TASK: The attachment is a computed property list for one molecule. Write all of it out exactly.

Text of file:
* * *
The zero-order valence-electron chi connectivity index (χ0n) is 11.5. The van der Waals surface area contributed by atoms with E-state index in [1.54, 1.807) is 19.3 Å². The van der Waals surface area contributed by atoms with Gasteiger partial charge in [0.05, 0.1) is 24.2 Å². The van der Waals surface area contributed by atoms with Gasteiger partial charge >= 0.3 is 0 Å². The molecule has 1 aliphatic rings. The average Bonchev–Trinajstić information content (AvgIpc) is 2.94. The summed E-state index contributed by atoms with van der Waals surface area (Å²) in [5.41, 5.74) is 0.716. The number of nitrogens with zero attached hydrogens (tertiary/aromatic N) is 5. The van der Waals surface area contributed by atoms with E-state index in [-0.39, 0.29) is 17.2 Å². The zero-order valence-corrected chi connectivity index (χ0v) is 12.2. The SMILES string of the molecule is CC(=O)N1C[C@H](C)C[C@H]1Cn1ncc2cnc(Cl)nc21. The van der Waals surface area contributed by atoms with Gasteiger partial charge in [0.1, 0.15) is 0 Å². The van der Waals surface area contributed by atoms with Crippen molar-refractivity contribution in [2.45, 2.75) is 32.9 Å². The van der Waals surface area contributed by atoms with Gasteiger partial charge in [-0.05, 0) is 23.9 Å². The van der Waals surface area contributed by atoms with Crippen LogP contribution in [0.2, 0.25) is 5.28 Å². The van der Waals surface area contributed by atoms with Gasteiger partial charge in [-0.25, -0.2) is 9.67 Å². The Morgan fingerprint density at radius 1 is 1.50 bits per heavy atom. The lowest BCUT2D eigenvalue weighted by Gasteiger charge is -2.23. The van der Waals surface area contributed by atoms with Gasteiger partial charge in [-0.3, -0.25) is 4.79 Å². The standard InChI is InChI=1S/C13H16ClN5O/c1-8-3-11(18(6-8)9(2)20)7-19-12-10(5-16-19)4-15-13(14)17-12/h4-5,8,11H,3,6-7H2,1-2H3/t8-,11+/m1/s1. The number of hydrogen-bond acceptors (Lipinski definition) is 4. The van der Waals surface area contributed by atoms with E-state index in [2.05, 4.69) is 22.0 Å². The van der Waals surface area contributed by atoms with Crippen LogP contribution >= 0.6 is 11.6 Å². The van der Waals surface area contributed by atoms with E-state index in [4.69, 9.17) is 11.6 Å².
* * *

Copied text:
The zero-order valence-electron chi connectivity index (χ0n) is 11.5. The van der Waals surface area contributed by atoms with E-state index in [1.54, 1.807) is 19.3 Å². The van der Waals surface area contributed by atoms with Gasteiger partial charge in [0.05, 0.1) is 24.2 Å². The van der Waals surface area contributed by atoms with Gasteiger partial charge >= 0.3 is 0 Å². The molecule has 1 aliphatic rings. The average Bonchev–Trinajstić information content (AvgIpc) is 2.94. The summed E-state index contributed by atoms with van der Waals surface area (Å²) in [5.41, 5.74) is 0.716. The number of nitrogens with zero attached hydrogens (tertiary/aromatic N) is 5. The van der Waals surface area contributed by atoms with E-state index in [-0.39, 0.29) is 17.2 Å². The zero-order valence-corrected chi connectivity index (χ0v) is 12.2. The SMILES string of the molecule is CC(=O)N1C[C@H](C)C[C@H]1Cn1ncc2cnc(Cl)nc21. The van der Waals surface area contributed by atoms with Gasteiger partial charge in [0.1, 0.15) is 0 Å². The van der Waals surface area contributed by atoms with Crippen molar-refractivity contribution in [2.45, 2.75) is 32.9 Å². The van der Waals surface area contributed by atoms with Gasteiger partial charge in [-0.05, 0) is 23.9 Å². The van der Waals surface area contributed by atoms with Crippen LogP contribution in [0.2, 0.25) is 5.28 Å². The van der Waals surface area contributed by atoms with Gasteiger partial charge in [-0.25, -0.2) is 9.67 Å². The Morgan fingerprint density at radius 1 is 1.50 bits per heavy atom. The lowest BCUT2D eigenvalue weighted by Gasteiger charge is -2.23. The van der Waals surface area contributed by atoms with Gasteiger partial charge in [-0.3, -0.25) is 4.79 Å². The standard InChI is InChI=1S/C13H16ClN5O/c1-8-3-11(18(6-8)9(2)20)7-19-12-10(5-16-19)4-15-13(14)17-12/h4-5,8,11H,3,6-7H2,1-2H3/t8-,11+/m1/s1. The number of hydrogen-bond acceptors (Lipinski definition) is 4. The van der Waals surface area contributed by atoms with E-state index in [2.05, 4.69) is 22.0 Å². The van der Waals surface area contributed by atoms with Crippen LogP contribution >= 0.6 is 11.6 Å². The van der Waals surface area contributed by atoms with E-state index in [4.69, 9.17) is 11.6 Å².